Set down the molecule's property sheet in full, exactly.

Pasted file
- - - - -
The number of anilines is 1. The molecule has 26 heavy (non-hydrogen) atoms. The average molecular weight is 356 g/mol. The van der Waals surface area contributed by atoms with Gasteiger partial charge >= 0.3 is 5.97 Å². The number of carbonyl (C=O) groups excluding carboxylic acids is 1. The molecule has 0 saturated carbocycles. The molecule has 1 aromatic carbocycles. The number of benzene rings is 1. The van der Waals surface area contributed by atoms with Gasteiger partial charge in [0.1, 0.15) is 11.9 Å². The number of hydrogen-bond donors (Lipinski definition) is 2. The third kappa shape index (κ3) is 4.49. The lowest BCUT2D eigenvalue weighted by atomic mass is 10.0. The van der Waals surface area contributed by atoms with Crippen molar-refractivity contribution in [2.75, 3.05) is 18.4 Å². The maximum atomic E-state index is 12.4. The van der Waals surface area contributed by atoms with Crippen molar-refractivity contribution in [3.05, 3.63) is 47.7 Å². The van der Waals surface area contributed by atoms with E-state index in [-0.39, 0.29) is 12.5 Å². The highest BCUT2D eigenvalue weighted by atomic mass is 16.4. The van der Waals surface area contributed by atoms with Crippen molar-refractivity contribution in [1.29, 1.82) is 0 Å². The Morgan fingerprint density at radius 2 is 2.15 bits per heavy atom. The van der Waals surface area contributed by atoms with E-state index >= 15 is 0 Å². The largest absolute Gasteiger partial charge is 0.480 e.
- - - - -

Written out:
The number of anilines is 1. The molecule has 26 heavy (non-hydrogen) atoms. The average molecular weight is 356 g/mol. The van der Waals surface area contributed by atoms with Gasteiger partial charge >= 0.3 is 5.97 Å². The number of carbonyl (C=O) groups excluding carboxylic acids is 1. The molecule has 0 saturated carbocycles. The molecule has 1 aromatic carbocycles. The number of benzene rings is 1. The van der Waals surface area contributed by atoms with Gasteiger partial charge in [0.1, 0.15) is 11.9 Å². The number of hydrogen-bond donors (Lipinski definition) is 2. The third kappa shape index (κ3) is 4.49. The lowest BCUT2D eigenvalue weighted by atomic mass is 10.0. The van der Waals surface area contributed by atoms with Crippen molar-refractivity contribution in [2.75, 3.05) is 18.4 Å². The maximum atomic E-state index is 12.4. The van der Waals surface area contributed by atoms with Crippen molar-refractivity contribution in [3.05, 3.63) is 47.7 Å². The van der Waals surface area contributed by atoms with E-state index in [-0.39, 0.29) is 12.5 Å². The highest BCUT2D eigenvalue weighted by atomic mass is 16.4. The van der Waals surface area contributed by atoms with Crippen molar-refractivity contribution in [1.29, 1.82) is 0 Å². The Morgan fingerprint density at radius 2 is 2.15 bits per heavy atom. The van der Waals surface area contributed by atoms with E-state index >= 15 is 0 Å². The largest absolute Gasteiger partial charge is 0.480 e.